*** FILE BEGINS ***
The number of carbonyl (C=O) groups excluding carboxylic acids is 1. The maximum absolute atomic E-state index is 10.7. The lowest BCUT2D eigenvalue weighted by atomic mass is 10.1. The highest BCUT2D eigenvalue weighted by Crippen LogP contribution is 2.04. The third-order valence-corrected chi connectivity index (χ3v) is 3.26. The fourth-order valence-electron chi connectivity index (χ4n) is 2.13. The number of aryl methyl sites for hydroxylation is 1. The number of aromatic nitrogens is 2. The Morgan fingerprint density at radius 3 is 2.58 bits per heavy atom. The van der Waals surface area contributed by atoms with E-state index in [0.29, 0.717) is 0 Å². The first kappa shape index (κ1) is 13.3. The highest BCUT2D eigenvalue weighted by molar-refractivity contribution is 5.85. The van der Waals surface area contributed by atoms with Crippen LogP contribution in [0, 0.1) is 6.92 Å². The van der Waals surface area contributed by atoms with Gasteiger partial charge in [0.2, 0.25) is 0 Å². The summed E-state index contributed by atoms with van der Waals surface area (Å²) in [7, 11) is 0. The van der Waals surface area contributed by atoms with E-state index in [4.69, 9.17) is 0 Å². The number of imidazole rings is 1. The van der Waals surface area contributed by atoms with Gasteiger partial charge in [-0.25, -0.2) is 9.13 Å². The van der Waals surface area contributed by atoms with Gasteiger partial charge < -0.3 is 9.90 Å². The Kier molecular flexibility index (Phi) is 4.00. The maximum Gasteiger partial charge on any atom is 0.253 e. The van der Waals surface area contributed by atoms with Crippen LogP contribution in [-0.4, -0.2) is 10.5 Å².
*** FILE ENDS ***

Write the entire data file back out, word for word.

The number of carbonyl (C=O) groups excluding carboxylic acids is 1. The maximum absolute atomic E-state index is 10.7. The lowest BCUT2D eigenvalue weighted by atomic mass is 10.1. The highest BCUT2D eigenvalue weighted by Crippen LogP contribution is 2.04. The third-order valence-corrected chi connectivity index (χ3v) is 3.26. The fourth-order valence-electron chi connectivity index (χ4n) is 2.13. The number of aryl methyl sites for hydroxylation is 1. The number of aromatic nitrogens is 2. The Morgan fingerprint density at radius 3 is 2.58 bits per heavy atom. The van der Waals surface area contributed by atoms with E-state index in [0.29, 0.717) is 0 Å². The first kappa shape index (κ1) is 13.3. The highest BCUT2D eigenvalue weighted by molar-refractivity contribution is 5.85. The van der Waals surface area contributed by atoms with Crippen LogP contribution in [0, 0.1) is 6.92 Å². The van der Waals surface area contributed by atoms with Gasteiger partial charge in [0.2, 0.25) is 0 Å². The summed E-state index contributed by atoms with van der Waals surface area (Å²) in [7, 11) is 0. The van der Waals surface area contributed by atoms with E-state index in [4.69, 9.17) is 0 Å². The number of imidazole rings is 1. The van der Waals surface area contributed by atoms with Gasteiger partial charge in [-0.25, -0.2) is 9.13 Å². The van der Waals surface area contributed by atoms with Gasteiger partial charge < -0.3 is 9.90 Å². The Kier molecular flexibility index (Phi) is 4.00. The maximum Gasteiger partial charge on any atom is 0.253 e. The van der Waals surface area contributed by atoms with Crippen LogP contribution in [-0.4, -0.2) is 10.5 Å².